Jones (2012) and Brouns et al. (2013) also cite a paper from the Framingham Heart Study (E.A. Molenaar et al., Diabetes Care 2009) showing a negative correlation between whole-wheat consumption and risk of obesity. While this finding of a correlation is not a smoking gun, it is the opposite of what Davis would predict.
If wheat itself was a cause of weight gain, replacing wheat with an equivalent number of non-wheat calories would lead to weight loss. No controlled peer-reviewed study along these lines is cited by Davis; perhaps he should use some of his book royalties to finance one.
4. Wheat contributes to many other diseases besides diabetes and obesity (autism, schizophrenia, etc.).
Davis devotes full chapters to wheat’s effects on the body’s pH (Chapter 8), advanced glycation end-products (AGEs) (Chapter 9), heart disease (Chapter 10), the brain (Chapter 11), and skin (Chapter 12). There is no concise way to address all of these, but, as examples, Chris Masterjohn (2011) pokes many holes in Davis’s stories about pH and AGEs, and Jones (2012) notes a lack of strong links between wheat and autism, ADHD, or schizophrenia.
Casper (2012) adds, “Davis’s claims about wheat and schizophrenia are based on very old papers -– nothing within the past 25 years -— and this is another example of an abuse of definitions in order to further an anti-wheat agenda.”
5. Modern wheat is the product of science crossbreeding experiments. Its safety has never been tested.
Davis does not define the safety tests that he thinks are absent but needed. Apparently he considers observational studies inadequate and would prefer clinical trials (i.e., much stronger evidence than he uses to support his wheat-is-evil hypothesis). In any case, he misleads us with his implication that crossbreeding leads to radical, unpredictable, likely-to-be-dangerous changes.
For example, Davis says, “Analyses of proteins expressed by a wheat hybrid compared to its two parent strains have demonstrated that, while 95 percent of the proteins expressed in the offspring are the same, 5 percent are unique, found in neither parent.” However, his reference (Xiao Song et al., Theoretical and Applied Genetics 2009) simply reports that parents and offspring differ in the amounts of some of the proteins they produced, not changes in which proteins were present. Davis: “In one hybridization experiment, fourteen new gluten proteins were identified in the offspring.” Reality: the 14 proteins were slightly mutated versions of parental proteins, not completely new ones, and the study cited (Xin Gao et al., Planta 2010) involved somatic cell hybridization, a complicated laboratory technique not typically used by wheat breeders (NWIC 2012). Davis: “The genetic modifications created by hybridization for the wheat plants themselves were essentially fatal, since the thousands of new wheat breeds were helpless when left to grow in the wild.” Reality: yes, a plant that once grew in the wild has been adapted for domestic food production. The varieties now optimized for food production are no longer optimized for surviving in the wild, and thus do not thrive outside farms. This is neither surprising nor worrisome nor unique to wheat.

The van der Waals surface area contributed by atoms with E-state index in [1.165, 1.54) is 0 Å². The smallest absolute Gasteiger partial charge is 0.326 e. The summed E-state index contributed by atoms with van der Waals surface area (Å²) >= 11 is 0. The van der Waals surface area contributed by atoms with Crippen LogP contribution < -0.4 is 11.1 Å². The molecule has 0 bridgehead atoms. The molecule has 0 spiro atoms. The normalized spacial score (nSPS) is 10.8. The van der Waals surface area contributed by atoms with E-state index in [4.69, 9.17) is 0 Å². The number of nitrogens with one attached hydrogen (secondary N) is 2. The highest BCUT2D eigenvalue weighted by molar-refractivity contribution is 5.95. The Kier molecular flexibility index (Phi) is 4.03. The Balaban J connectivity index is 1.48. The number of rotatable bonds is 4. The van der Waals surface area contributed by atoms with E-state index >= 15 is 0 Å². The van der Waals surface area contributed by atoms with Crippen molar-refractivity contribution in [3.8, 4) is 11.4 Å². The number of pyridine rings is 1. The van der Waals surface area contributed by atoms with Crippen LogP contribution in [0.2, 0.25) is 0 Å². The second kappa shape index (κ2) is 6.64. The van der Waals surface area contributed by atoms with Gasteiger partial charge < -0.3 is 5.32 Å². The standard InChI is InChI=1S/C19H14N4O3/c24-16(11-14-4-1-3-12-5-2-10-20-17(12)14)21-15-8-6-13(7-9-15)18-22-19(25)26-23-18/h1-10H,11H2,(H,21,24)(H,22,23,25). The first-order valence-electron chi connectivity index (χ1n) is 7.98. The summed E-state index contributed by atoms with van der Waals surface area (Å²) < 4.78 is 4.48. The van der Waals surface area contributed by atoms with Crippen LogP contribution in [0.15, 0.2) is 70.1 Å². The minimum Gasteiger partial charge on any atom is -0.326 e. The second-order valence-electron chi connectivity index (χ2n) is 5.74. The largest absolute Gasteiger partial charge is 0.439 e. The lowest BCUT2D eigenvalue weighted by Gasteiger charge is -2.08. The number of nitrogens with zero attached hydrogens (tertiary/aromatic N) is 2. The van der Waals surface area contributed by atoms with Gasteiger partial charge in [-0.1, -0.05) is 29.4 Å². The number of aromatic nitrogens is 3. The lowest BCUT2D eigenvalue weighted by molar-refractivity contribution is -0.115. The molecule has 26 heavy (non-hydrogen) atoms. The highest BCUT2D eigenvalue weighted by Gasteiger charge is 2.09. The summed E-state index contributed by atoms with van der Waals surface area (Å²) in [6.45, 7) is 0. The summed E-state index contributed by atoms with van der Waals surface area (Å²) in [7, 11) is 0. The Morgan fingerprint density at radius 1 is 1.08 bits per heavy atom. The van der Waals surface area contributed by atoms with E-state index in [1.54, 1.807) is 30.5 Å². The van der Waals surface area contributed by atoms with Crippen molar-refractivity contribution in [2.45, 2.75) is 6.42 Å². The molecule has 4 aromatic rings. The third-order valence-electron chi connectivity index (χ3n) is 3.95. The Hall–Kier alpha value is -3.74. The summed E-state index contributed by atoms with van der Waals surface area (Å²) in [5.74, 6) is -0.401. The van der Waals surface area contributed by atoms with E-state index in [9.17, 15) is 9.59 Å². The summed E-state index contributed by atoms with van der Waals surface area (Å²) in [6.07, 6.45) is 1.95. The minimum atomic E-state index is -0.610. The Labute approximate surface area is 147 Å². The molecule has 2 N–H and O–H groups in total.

Finally, while other grains have also gone extensive optimization, Davis does not comment once upon the changes to the genomes of corn, rice, etc. In Casper’s (2012) words,
Davis argues in the second chapter of Wheat Belly that wheat has been genetically modified in the past few decades beyond all recognition, and this modification is somehow the source of the danger that wheat poses to us. It is a cunning argument, because it is certainly the case that genetic modification has taken place, and it is difficult to disprove that such changes have been harmless. But why stop at wheat? Corn, for instance, has certainly been subjected to dramatic genetic modification, as discussed in a 2003 article from the journal PLOS Biology. Why single out the genetic modifications of one crop, and not consider the implications of all the others? Or is Corn Belly intended as a sequel?
Wheat Belly offers a simple, seemingly research-based solution to a myriad of ailments. It has proven tremendously popular, especially among low-carb advocates. However, its narrative is based on “cherry-picked data, inflammatory hyperbole, misused science, irrelevant references and opinion masquerading as fact” (Schwarcz 2013). As such, it is hardly the slam-dunk case against wheat that it purports to be.
Pete Bronski. Wheat Belly, busted. No Gluten, No Problem (blog), March 20, 2012.
Fred J.P.H. Brouns, Vincent J. van Buul, and Peter R. Shewry. Does wheat make us fat and sick? Journal of Cereal Science 58: 209-215, 2013.
Michael Casper. Wheat Belly, a book review. Caspersfarm’s Blog, September 13, 2012.
Julie Jones. Wheat Belly — an analysis of selected statements and basic theses from the book. Cereal Foods World 57(4): 177-189, 2012.
Chris Masterjohn. Wheat Belly — the toll of hubris on human health. The Daily Lipid (blog), October 12, 2011.
Melissa McEwan. Wheat Belly. Hunt Gather Love (blog), October 8, 2011.
National Wheat Improvement Committee (NWIC). Wheat improvement: the truth unveiled. USDA.gov (website), 2012.
Joe Schwarcz. Wheat Belly gives me a belly ache. McGill Office for Science and Society (blog), June 29, 2013.
Hetty C. van den Broeck et al. Presence of celiac disease epitopes in modern and old hexaploid wheat varieties: wheat breeding may have contributed to increased prevalence of celiac disease. Theoretical and Applied Genetics 121(8): 1527-1539, 2010.